I’m not accustomed to anger. The life of campaigning for drug law reform brings its frustrations of course. The seemingly endless moralising and ignoring of evidence means change is painfully slow, but as fellow campaigners will agree, we must find patience and optimism, and keep going. And anger doesn’t help. Today however I read a phrase that gripped me in an instant fury. I let out a shout, a primal reaction from which I still feel no embarrassment. No one I know will have ever heard me raise my voice in anger, because I just don’t do that. So, what do you wonder has caused this conniption?
The news from Scotland is dire. The death rate from drugs there is now 160.4 per million population making it the highest rate of drug deaths in Europe. 867 deaths in 2016, that’s a horrifying number of grieving families.
We expect the usual round of blame and shame from the Party spokespeople. We are accustomed to the political weaponising of the issue, the never-ending Drug War rhetoric, but the reaction to these recent figures from Scottish Conservative health spokesperson Miles Briggs revealed the darkest contempt for drug users;
“For decades now we’ve had a drugs policy that simply parks people on methadone programmes, offering them zero hope of ever beating addiction completely.”
The phrase ‘parked on methadone’ was first used by Conservatives at the start of the coalition in 2011 to criticise Labour policy of the preceding years. It was championed by the likes of Ian Duncan Smith as part of the ideological shift towards abstinence-based recovery. That, combined with the privatising of drug treatment services and brutal accompanying cuts have led to the record increases in deaths seen each year for the last half decade. The phrase ‘parked’ is what announced this path. And this is why I have today felt so angry.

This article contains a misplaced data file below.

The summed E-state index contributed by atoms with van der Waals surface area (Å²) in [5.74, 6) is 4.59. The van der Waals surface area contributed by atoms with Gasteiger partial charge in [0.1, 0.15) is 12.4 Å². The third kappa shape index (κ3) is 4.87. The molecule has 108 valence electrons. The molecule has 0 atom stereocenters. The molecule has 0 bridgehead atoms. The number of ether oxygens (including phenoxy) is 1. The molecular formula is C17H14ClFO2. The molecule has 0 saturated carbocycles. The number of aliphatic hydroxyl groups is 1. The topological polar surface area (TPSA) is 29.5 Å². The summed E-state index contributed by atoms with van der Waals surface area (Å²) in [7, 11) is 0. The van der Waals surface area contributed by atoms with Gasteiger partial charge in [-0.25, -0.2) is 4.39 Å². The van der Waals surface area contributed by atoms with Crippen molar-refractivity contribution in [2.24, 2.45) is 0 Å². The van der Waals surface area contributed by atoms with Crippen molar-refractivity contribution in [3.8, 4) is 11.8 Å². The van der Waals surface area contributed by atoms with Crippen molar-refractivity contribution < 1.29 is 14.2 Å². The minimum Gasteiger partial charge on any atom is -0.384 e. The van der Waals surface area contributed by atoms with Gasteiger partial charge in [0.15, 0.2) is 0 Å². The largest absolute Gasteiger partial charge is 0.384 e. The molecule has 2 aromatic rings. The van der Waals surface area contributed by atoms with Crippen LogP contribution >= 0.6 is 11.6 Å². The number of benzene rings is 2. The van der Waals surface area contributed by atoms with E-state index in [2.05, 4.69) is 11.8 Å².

How could it be clearer that the philosophy which has overseen the carnage of recent years has been a disaster? Reiterating the same phrase despite the growing numbers of grieving families is obscene. Let me make one thing perfectly clear to you Mr Briggs, it is not for politicians to decide what treatment is best for any problematic drug user. The only person who should be deciding how long a person should be on methadone for is the individual who needs it, following the advice of actual experts like her personal drug worker and her doctor.
The decision to still pursue this issue of ‘parking’ has now changed the nature of this choice of words. For me it now ranks alongside ‘total war’, or ‘final solution’ in its emotive power. The fact that Westminster drug policy is killing Scottish citizens cannot be argued with. The trail is clear; cause and effect unarguable. Criticism of the Scottish response to this crisis is completely bewildering, for drug policy is not devolved.
Has the time come to discuss a devolved drug policy? However change comes it is clearly urgent and needs to be drastic. So many of the SNP understand the issues of drug policy well. Ronnie Cowan is a particular champion of reform, and understands how lives can be saved and communities made safer. There are of course reform minded politicians in every party, who would agree that a change of direction is needed now. What Scotland needs is more innovation like the decision to have a Safe Injection facility in Glasgow, but this does not go far enough. Across the UK we need a drug policy that follows evidence to save lives. Demand it, because I doubt I’m the only one angry today.